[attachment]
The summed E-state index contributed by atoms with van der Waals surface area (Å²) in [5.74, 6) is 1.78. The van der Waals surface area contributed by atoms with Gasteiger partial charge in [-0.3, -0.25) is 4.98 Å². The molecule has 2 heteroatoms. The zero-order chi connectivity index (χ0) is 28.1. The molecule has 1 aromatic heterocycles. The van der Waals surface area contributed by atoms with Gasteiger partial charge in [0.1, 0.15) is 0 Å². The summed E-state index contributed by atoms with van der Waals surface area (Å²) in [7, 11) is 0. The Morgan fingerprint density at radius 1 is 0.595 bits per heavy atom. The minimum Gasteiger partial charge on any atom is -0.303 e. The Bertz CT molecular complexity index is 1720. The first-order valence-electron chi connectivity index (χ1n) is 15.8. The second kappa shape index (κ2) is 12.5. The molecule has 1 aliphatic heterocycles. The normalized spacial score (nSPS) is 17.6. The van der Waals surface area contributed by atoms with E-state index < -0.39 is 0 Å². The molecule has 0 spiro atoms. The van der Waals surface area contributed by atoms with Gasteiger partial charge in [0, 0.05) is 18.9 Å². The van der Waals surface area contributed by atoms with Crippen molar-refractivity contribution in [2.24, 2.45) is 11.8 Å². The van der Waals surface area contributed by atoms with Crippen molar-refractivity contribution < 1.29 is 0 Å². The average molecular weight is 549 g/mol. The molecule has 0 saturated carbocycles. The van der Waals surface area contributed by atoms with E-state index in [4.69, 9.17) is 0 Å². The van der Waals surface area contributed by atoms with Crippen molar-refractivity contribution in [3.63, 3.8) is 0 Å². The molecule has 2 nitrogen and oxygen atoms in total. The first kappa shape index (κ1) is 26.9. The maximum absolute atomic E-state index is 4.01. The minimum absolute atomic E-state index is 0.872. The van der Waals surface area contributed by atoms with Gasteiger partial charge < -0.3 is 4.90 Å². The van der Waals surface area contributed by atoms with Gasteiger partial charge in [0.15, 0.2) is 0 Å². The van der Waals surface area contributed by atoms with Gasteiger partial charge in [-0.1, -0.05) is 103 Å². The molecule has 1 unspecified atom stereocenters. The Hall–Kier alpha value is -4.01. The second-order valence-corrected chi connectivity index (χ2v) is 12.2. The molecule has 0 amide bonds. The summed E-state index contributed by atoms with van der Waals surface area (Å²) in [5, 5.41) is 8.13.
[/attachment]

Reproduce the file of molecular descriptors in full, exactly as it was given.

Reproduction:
The summed E-state index contributed by atoms with van der Waals surface area (Å²) in [5.74, 6) is 1.78. The van der Waals surface area contributed by atoms with Gasteiger partial charge in [-0.3, -0.25) is 4.98 Å². The molecule has 2 heteroatoms. The zero-order chi connectivity index (χ0) is 28.1. The molecule has 1 aromatic heterocycles. The van der Waals surface area contributed by atoms with Gasteiger partial charge in [0.1, 0.15) is 0 Å². The summed E-state index contributed by atoms with van der Waals surface area (Å²) in [7, 11) is 0. The Morgan fingerprint density at radius 1 is 0.595 bits per heavy atom. The minimum Gasteiger partial charge on any atom is -0.303 e. The Bertz CT molecular complexity index is 1720. The first-order valence-electron chi connectivity index (χ1n) is 15.8. The second kappa shape index (κ2) is 12.5. The molecule has 1 aliphatic heterocycles. The normalized spacial score (nSPS) is 17.6. The van der Waals surface area contributed by atoms with E-state index < -0.39 is 0 Å². The molecule has 0 spiro atoms. The van der Waals surface area contributed by atoms with Gasteiger partial charge in [0, 0.05) is 18.9 Å². The van der Waals surface area contributed by atoms with Crippen molar-refractivity contribution in [2.24, 2.45) is 11.8 Å². The van der Waals surface area contributed by atoms with Crippen molar-refractivity contribution < 1.29 is 0 Å². The average molecular weight is 549 g/mol. The molecule has 0 saturated carbocycles. The van der Waals surface area contributed by atoms with E-state index in [4.69, 9.17) is 0 Å². The van der Waals surface area contributed by atoms with Crippen molar-refractivity contribution in [3.63, 3.8) is 0 Å². The molecule has 2 nitrogen and oxygen atoms in total. The first kappa shape index (κ1) is 26.9. The maximum absolute atomic E-state index is 4.01. The minimum absolute atomic E-state index is 0.872. The van der Waals surface area contributed by atoms with Gasteiger partial charge < -0.3 is 4.90 Å². The van der Waals surface area contributed by atoms with Gasteiger partial charge in [0.15, 0.2) is 0 Å². The van der Waals surface area contributed by atoms with Gasteiger partial charge in [-0.1, -0.05) is 103 Å². The molecule has 1 unspecified atom stereocenters. The Hall–Kier alpha value is -4.01. The second-order valence-corrected chi connectivity index (χ2v) is 12.2. The molecule has 0 amide bonds. The summed E-state index contributed by atoms with van der Waals surface area (Å²) in [5, 5.41) is 8.13.